There is no application that speaks Apple more than iTunes. First introduced in 2001, iTunes has become lot of things over the years — media store, player, and library, internet radio, music & video streaming service. It has come a long way, gradually introducing and perfecting features.
Despite earning the spot of go-to media hub in hearts of many, iTunes is still, unfortunately, not impeccable and has been reported to have bugs causing it to misbehave. Not to mention that excessive library items can get pretty overwhelming too. This guide, however, is here to help get these issues sorted out.
Apple Music subscription makes it extremely easy to find and add new songs. You find a cool tune on iTunes featured playlist, end up checking out the artist and adding an entire album, and before you know it — you’re already exploring tons of stuff from similar artists. Point is, iTunes library can quickly get out of control. This can lead to having a ton of storage taken up by media that is rarely being put to use.
All in all, inevitably you end up having to regain free space on your main drive, tidy up your library and remove the music you don’t listen to (you can always download it back again as easily). Here’s how you can do it:
You can hit Keep file but your item will not be removed from your actual disk.
After you finish cleaning out your Library, take it one step further and remove song duplicates.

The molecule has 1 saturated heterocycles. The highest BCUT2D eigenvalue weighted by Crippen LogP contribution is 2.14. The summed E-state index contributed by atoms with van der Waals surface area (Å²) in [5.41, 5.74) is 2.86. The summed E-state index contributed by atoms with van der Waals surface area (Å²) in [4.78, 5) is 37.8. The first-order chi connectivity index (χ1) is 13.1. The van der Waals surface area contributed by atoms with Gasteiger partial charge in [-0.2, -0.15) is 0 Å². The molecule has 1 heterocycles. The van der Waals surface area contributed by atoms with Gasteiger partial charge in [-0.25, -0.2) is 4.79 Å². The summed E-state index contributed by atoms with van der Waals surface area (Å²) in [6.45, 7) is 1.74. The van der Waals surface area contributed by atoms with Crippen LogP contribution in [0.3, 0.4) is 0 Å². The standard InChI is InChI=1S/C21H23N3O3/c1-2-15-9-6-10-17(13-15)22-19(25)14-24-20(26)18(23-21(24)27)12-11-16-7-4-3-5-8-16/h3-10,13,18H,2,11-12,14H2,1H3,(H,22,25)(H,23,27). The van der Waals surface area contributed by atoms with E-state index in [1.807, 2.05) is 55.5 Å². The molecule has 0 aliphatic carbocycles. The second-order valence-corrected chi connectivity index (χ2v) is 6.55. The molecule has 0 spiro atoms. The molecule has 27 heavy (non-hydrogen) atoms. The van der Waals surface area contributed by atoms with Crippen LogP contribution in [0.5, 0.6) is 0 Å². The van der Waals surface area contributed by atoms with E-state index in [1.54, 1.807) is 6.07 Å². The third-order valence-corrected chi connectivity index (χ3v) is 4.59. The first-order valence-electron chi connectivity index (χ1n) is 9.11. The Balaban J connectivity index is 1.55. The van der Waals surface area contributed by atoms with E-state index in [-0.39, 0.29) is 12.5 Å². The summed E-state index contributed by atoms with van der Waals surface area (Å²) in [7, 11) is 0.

You can also opt for MacFly Pro to clean duplicates on your entire Mac (including iTunes) and make even more room on your disk.
If iTunes performance is what’s giving you trouble, proceed to reinstalling it on your Mac.
Before you jump into completely deleting iTunes from your Mac, try downloading the latest version from Apple and running the installer. It should reinstall the app and potentially solve the problems you are dealing with. If, however, running the installer doesn’t help the case, try installing iTunes from scratch.
OSX may display an error when attempting to uninstall iTunes. If that’s what happened, try changing permissions:
There are cases when macOS prevents you from changing permissions for security reasons. At this point, you should really reconsider if you want to continue tinkering with system files that Apple purposely restricted access to. Proceed if you decided not to throw in the towel just yet.
Newer versions of macOS (namely Sierra and High Sierra) and their System Integrity Protection have been known to lock out users from making permission changes. This, obviously, is done with security in mind, yet makes actions like uninstalling iTunes problematic. To alter permissions, you will first have to disable SIP.
Note: there is no reason why you should be disabling SIP, unless you know exactly what you’re doing.
After performing fresh install, reboot to recovery again and re-enable SIP with the command: csrutil enable
Finally, it is worth mentioning that even altered permissions have not been able to solve the issue as macOS High Sierra just does not want you to remove iTunes. To fix the issues you are having with iTunes you may have to restore from a TimeMachine backup or reinstall macOS.